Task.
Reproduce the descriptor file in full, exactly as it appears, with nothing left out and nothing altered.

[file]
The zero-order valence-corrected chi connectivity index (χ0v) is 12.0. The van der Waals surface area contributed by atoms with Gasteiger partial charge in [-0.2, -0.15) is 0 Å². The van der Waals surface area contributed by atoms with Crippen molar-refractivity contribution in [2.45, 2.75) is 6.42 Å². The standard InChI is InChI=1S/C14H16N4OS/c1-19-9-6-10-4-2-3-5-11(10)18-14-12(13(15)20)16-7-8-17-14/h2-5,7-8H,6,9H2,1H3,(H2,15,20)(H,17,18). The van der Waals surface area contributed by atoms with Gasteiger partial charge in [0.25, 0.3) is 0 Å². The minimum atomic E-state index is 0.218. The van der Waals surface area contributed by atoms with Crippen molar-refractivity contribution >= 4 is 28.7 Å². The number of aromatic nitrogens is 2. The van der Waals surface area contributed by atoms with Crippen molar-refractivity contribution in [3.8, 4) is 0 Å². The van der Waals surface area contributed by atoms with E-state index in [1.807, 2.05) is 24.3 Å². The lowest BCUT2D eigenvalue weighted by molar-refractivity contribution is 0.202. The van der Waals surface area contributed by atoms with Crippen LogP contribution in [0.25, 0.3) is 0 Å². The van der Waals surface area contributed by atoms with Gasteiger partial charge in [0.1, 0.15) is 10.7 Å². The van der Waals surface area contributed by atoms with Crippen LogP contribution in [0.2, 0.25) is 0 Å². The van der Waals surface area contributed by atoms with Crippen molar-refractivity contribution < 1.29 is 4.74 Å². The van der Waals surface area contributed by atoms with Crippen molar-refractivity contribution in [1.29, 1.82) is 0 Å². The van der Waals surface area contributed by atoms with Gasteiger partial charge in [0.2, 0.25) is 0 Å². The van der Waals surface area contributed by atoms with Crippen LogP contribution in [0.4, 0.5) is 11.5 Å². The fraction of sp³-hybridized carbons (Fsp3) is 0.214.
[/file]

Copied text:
The zero-order valence-corrected chi connectivity index (χ0v) is 12.0. The van der Waals surface area contributed by atoms with Gasteiger partial charge in [-0.2, -0.15) is 0 Å². The van der Waals surface area contributed by atoms with Crippen molar-refractivity contribution in [2.45, 2.75) is 6.42 Å². The standard InChI is InChI=1S/C14H16N4OS/c1-19-9-6-10-4-2-3-5-11(10)18-14-12(13(15)20)16-7-8-17-14/h2-5,7-8H,6,9H2,1H3,(H2,15,20)(H,17,18). The van der Waals surface area contributed by atoms with Gasteiger partial charge in [0.25, 0.3) is 0 Å². The minimum atomic E-state index is 0.218. The van der Waals surface area contributed by atoms with Crippen molar-refractivity contribution >= 4 is 28.7 Å². The number of aromatic nitrogens is 2. The van der Waals surface area contributed by atoms with Crippen molar-refractivity contribution in [3.8, 4) is 0 Å². The van der Waals surface area contributed by atoms with E-state index in [1.807, 2.05) is 24.3 Å². The lowest BCUT2D eigenvalue weighted by molar-refractivity contribution is 0.202. The van der Waals surface area contributed by atoms with Crippen LogP contribution in [0.25, 0.3) is 0 Å². The van der Waals surface area contributed by atoms with Gasteiger partial charge in [0.1, 0.15) is 10.7 Å². The van der Waals surface area contributed by atoms with Crippen LogP contribution in [0.2, 0.25) is 0 Å². The van der Waals surface area contributed by atoms with Crippen molar-refractivity contribution < 1.29 is 4.74 Å². The van der Waals surface area contributed by atoms with Crippen molar-refractivity contribution in [1.29, 1.82) is 0 Å². The van der Waals surface area contributed by atoms with Gasteiger partial charge in [0.2, 0.25) is 0 Å². The van der Waals surface area contributed by atoms with Crippen LogP contribution in [0.4, 0.5) is 11.5 Å². The fraction of sp³-hybridized carbons (Fsp3) is 0.214.